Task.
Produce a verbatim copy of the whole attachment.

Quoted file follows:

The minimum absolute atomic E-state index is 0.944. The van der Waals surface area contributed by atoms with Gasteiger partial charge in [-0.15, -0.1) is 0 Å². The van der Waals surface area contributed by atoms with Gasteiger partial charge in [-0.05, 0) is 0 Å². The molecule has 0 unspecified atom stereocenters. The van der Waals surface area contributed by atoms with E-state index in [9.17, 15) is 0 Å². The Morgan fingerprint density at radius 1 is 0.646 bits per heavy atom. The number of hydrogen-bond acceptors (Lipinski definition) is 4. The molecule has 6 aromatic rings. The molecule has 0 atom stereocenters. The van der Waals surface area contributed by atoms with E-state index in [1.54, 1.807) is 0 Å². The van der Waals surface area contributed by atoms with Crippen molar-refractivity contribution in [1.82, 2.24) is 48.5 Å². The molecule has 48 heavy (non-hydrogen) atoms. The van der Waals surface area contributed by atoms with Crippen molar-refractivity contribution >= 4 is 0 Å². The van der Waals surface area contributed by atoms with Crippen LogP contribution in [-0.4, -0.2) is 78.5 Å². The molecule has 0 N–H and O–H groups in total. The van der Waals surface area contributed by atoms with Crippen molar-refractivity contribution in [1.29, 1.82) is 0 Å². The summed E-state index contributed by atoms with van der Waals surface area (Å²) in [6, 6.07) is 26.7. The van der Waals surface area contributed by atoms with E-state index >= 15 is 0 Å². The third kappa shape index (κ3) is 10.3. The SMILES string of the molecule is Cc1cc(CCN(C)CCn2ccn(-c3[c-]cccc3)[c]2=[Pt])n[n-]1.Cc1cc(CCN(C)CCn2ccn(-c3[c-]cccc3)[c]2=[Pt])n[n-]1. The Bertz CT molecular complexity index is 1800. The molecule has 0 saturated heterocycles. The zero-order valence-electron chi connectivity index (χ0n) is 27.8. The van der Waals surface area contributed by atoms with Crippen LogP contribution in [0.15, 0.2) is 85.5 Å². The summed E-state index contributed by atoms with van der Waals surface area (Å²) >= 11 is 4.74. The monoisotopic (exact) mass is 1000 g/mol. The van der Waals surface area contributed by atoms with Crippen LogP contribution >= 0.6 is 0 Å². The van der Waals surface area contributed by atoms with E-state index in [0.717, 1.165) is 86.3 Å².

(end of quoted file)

The minimum absolute atomic E-state index is 0.944. The van der Waals surface area contributed by atoms with Gasteiger partial charge in [-0.15, -0.1) is 0 Å². The van der Waals surface area contributed by atoms with Gasteiger partial charge in [-0.05, 0) is 0 Å². The molecule has 0 unspecified atom stereocenters. The van der Waals surface area contributed by atoms with E-state index in [9.17, 15) is 0 Å². The Morgan fingerprint density at radius 1 is 0.646 bits per heavy atom. The number of hydrogen-bond acceptors (Lipinski definition) is 4. The molecule has 6 aromatic rings. The molecule has 0 atom stereocenters. The van der Waals surface area contributed by atoms with E-state index in [1.54, 1.807) is 0 Å². The van der Waals surface area contributed by atoms with Crippen molar-refractivity contribution in [1.82, 2.24) is 48.5 Å². The molecule has 48 heavy (non-hydrogen) atoms. The van der Waals surface area contributed by atoms with Crippen molar-refractivity contribution >= 4 is 0 Å². The van der Waals surface area contributed by atoms with Crippen LogP contribution in [-0.4, -0.2) is 78.5 Å². The molecule has 0 N–H and O–H groups in total. The van der Waals surface area contributed by atoms with Crippen molar-refractivity contribution in [1.29, 1.82) is 0 Å². The summed E-state index contributed by atoms with van der Waals surface area (Å²) in [6, 6.07) is 26.7. The van der Waals surface area contributed by atoms with E-state index >= 15 is 0 Å². The third kappa shape index (κ3) is 10.3. The SMILES string of the molecule is Cc1cc(CCN(C)CCn2ccn(-c3[c-]cccc3)[c]2=[Pt])n[n-]1.Cc1cc(CCN(C)CCn2ccn(-c3[c-]cccc3)[c]2=[Pt])n[n-]1. The Bertz CT molecular complexity index is 1800. The molecule has 0 saturated heterocycles. The zero-order valence-electron chi connectivity index (χ0n) is 27.8. The van der Waals surface area contributed by atoms with Crippen LogP contribution in [0.15, 0.2) is 85.5 Å². The summed E-state index contributed by atoms with van der Waals surface area (Å²) >= 11 is 4.74. The monoisotopic (exact) mass is 1000 g/mol. The van der Waals surface area contributed by atoms with Crippen LogP contribution >= 0.6 is 0 Å². The van der Waals surface area contributed by atoms with E-state index in [0.717, 1.165) is 86.3 Å².